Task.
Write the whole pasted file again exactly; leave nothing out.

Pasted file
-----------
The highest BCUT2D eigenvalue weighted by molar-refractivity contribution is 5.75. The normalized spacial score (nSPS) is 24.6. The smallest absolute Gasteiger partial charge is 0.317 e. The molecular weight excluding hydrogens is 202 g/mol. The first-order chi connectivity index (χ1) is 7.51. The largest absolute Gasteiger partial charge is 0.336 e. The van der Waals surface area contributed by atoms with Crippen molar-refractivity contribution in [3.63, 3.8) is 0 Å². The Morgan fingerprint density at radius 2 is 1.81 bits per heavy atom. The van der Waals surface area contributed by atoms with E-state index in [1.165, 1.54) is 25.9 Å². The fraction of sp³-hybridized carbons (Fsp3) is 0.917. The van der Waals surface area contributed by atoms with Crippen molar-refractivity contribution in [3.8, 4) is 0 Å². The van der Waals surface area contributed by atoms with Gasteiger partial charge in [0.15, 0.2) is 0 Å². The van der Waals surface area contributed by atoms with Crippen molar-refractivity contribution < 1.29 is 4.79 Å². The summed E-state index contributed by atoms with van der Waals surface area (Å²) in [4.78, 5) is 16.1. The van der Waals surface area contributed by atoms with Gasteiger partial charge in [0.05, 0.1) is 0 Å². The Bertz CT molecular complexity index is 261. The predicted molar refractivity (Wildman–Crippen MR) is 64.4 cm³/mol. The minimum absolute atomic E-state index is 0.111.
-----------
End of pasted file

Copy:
The highest BCUT2D eigenvalue weighted by molar-refractivity contribution is 5.75. The normalized spacial score (nSPS) is 24.6. The smallest absolute Gasteiger partial charge is 0.317 e. The molecular weight excluding hydrogens is 202 g/mol. The first-order chi connectivity index (χ1) is 7.51. The largest absolute Gasteiger partial charge is 0.336 e. The van der Waals surface area contributed by atoms with Crippen molar-refractivity contribution in [3.63, 3.8) is 0 Å². The Morgan fingerprint density at radius 2 is 1.81 bits per heavy atom. The van der Waals surface area contributed by atoms with E-state index in [1.165, 1.54) is 25.9 Å². The fraction of sp³-hybridized carbons (Fsp3) is 0.917. The van der Waals surface area contributed by atoms with Crippen molar-refractivity contribution in [3.8, 4) is 0 Å². The van der Waals surface area contributed by atoms with Gasteiger partial charge in [0.15, 0.2) is 0 Å². The van der Waals surface area contributed by atoms with Crippen molar-refractivity contribution < 1.29 is 4.79 Å². The summed E-state index contributed by atoms with van der Waals surface area (Å²) in [4.78, 5) is 16.1. The van der Waals surface area contributed by atoms with Gasteiger partial charge in [0.05, 0.1) is 0 Å². The Bertz CT molecular complexity index is 261. The predicted molar refractivity (Wildman–Crippen MR) is 64.4 cm³/mol. The minimum absolute atomic E-state index is 0.111.